Monday, March 6, 2017

Grrrr... Jersey can go to the hot place

in which our plucky heroine dislikes some fabric...

While I love the ease of wearing knit tops, some knit fabrics are more amenable than others to work with. I enjoy sewing with ribbed knits, as the structure of the ribbing means that they fabric lays flat. I only used ponte* once, on a vest for my Mom, but it too was easy to work with, since it is a double knit and very stable. The most annoying knit fabric to work with is jersey, since it is a single knit, it wants to curl. This is a function of the structure of single knitting, whether in the form of fabric, or in knitting with wool by hand, where single knitting is called stockinette stitch.

Last week I started in on a simple black/cream marled hemp knit top. This fabric has an interesting visual texture and is a lightweight knit. My thought was that it would be an appropriate layering garment for winter, as well as being good on it's own in the transitional seasons. However, the cussed fabric rolls on every cut edge, and not just a little curl, but it will happily roll up several inches or more. This makes it rather quite annoying to work with. Nonetheless, I manage to get the main pieces serged together...

Somehow when I then foolishly serged the neckline binding in place, (rather than basting and stitching, I inadvertently stretched the neckline, which looks unattractive, as it makes the binding stick out rather than lay neatly flat. I had to remove the binding, cutting off the serged stitched portion, that will make the neckline larger, which is not the look I want.

A larger and wider neckline opening can be filled with a floppy cowl, or can become a wide deep scoop necklines, or in this case, I created kind of double facing, and sandwiched the cut opening between two pieces. Extending the neckline edge inwards on the double facing pattern pieces I created restored the original neckline. Yay! I think that the hand stitchery is a nice rustic detail on a pretty basic long sleeve knit top.

I had been trying to avoid starching the knit fabric, but it is unavoidable; there is no way to deal with the edges of the fabric otherwise. Those applied cuffs would literally curl into what looked like a heavy cord, were they not starched prior to my working with them, as would that tidy looking neckline facing, and that would make stitching them in place rather difficult. Heavy starch makes working with the curling jersey fabric a lot easier, rendering it almost as stiff as quilting cotton, but it takes time to do, requiring multiple applications of starch, makes a mess of the ironing board and of the surface of the iron.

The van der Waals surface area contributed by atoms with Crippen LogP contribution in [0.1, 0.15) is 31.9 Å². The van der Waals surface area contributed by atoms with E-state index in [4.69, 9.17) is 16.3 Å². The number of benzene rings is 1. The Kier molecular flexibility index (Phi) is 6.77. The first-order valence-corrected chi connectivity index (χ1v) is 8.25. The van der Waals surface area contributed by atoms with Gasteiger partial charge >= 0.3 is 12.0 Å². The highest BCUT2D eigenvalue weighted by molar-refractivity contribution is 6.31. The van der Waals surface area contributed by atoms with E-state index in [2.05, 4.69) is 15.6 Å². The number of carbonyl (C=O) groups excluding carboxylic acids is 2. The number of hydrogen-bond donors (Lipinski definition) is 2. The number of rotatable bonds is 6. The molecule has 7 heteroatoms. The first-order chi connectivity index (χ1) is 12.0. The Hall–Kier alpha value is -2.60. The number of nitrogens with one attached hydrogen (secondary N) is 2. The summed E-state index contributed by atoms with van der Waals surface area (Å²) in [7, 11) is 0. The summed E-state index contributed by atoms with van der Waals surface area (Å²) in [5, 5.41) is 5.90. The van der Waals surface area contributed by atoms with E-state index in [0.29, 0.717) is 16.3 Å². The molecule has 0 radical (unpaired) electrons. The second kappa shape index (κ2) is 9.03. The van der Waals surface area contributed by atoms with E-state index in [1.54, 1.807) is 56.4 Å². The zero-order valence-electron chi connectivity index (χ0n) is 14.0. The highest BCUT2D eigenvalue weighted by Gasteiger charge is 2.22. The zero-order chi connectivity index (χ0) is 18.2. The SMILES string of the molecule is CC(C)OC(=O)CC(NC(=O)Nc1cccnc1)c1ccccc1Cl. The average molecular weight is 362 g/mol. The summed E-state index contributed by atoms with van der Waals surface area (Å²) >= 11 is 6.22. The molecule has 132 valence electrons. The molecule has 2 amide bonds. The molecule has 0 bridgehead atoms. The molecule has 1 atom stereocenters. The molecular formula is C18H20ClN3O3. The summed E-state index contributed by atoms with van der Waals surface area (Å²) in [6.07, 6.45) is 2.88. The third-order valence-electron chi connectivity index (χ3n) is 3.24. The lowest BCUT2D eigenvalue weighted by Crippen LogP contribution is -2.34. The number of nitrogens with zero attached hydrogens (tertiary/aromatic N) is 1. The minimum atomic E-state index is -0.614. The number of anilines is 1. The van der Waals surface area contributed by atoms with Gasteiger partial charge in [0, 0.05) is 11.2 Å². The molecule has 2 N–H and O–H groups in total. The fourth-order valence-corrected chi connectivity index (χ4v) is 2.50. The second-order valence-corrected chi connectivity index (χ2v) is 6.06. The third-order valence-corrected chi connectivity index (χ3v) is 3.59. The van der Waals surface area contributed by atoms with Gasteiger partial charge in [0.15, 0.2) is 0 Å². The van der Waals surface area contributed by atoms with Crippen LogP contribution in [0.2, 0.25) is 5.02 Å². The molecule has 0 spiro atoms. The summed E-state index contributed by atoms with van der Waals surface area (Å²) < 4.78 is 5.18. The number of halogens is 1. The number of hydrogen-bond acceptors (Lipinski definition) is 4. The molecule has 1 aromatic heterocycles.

despite the snow this morning, there are definitely more signs of springtime every day. The days are getting longer, if not a lot warmer (yet). One or two eggs each day from the goofy hens. Many yards with sweet crocus blossoms, which reminds me... need to get self to a garden store and get some pea seeds,, because it's time!


  1. I really like your neckline solution - and the way you tied the cuffs into the design. It looks great.

  2. Impressed with your perseverence with a tricky knit. The result has worked well and looks like it will hold up better on that fabric. It reminds me slightly of the neckline on the top that goes under the cardiwrap (Simplicity 2603)that has a double band, gathers in extra fabric, is interfaced and can even take hand embellishment. It makes a really nice base for less stable jersey.

  3. I'd say this is a great example of being given lemons and making lemonade. Your new tee looks great.

  4. I'm sorry for all the consternation the neckline caused you, but boy, is that a pretty neckline! You took it a step above by dipping the bottom edge into a point. I would never have thought to do that, but it is very effective.

  5. Hmm. Starching Jersey knit. Will have to remember that.I do really like that top.